But their representative argued strenuously that as long as they are willing to absorb any impacts they should be allowed entry at any time in the more distant future.  Especially since they are already a long-time partner in the current Region. 

Trevor Baptiste, Pelham rep and new Regional School Committee Chair, described it as a "trust issue," likening it to a (hopefully successful) marriage.

 2 Regional School Committee members -- Rick Hood and Lawrence O'Brien -- observed from a safe distance

The motion that almost gained consensus called for a provision in the Regional Agreement to allow the on ramp but with a "protected period" (possible three years), an impact study, and then good faith negotiations to mitigate those impacts.

Amherst rep Alisa Brewer wanted it clear the answer could still be "No", if they fail to mitigate those impacts.

The meeting adjourned at 9:40 PM, with only 1 of 5 agenda items voted on.  Next meeting is scheduled for September 2 (location to be determined) at 6:00 PM.  RAWG wants to make their recommendation to the Amherst Pelham Regional School Committee by the end of September.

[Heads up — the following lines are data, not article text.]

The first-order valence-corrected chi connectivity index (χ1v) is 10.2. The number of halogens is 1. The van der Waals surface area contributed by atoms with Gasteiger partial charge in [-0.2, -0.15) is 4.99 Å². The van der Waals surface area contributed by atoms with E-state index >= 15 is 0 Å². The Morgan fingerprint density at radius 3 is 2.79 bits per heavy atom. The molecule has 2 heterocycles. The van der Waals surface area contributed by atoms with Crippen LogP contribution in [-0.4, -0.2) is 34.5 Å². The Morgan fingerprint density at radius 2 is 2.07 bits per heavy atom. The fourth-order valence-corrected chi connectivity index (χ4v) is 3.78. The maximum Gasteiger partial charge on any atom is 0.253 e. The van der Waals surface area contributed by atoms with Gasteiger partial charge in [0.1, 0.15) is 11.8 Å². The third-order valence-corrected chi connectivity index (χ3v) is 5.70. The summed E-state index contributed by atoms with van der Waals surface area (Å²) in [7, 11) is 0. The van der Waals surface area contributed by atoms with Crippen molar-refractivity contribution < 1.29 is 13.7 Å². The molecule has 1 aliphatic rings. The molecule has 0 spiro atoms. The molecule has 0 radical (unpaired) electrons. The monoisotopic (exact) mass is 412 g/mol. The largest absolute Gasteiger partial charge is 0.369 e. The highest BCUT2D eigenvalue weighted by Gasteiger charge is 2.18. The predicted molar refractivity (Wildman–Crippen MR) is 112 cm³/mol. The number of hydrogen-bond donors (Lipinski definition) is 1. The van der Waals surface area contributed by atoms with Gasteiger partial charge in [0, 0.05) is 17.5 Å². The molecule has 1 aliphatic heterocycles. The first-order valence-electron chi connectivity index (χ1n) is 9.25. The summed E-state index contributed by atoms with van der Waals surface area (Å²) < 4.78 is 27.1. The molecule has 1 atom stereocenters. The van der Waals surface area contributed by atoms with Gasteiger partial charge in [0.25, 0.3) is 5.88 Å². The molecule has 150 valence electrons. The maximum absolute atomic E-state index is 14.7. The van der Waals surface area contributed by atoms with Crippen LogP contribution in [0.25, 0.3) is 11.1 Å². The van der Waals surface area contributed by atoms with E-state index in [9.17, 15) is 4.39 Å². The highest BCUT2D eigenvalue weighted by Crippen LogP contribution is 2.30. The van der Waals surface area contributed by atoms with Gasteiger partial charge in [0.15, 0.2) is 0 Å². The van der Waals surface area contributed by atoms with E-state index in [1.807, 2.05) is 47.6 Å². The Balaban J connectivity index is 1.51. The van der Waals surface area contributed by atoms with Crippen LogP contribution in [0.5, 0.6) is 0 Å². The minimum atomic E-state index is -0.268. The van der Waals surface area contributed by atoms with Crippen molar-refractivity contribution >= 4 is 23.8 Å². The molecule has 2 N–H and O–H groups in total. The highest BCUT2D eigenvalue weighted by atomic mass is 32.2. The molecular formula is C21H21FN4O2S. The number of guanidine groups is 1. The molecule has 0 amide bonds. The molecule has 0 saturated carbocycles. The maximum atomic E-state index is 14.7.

And a two-thirds vote of the Regional SC would send the issue to all four Town Meetings to vote on two articles:  The first simply allowing the Regional Agreement to be amended, and the second article calling for an expansion of the current grades 7-12 Region all the way down to pre-Kindergarden through 6th grade.

All four towns have to agree to amend the Regional Agreement, but do not have to agree to join immediately. At this point, within the Regional Assessment Working Group, only Amherst and Pelham seem to be a sure thing. 

Know your reps:


Anonymous said...

The hard cap on extra financials costs (to Amherst) is only for one year. After that…….

Larry Kelley said...

There was some mitigation in year two, but yes, after that ...

Anonymous said...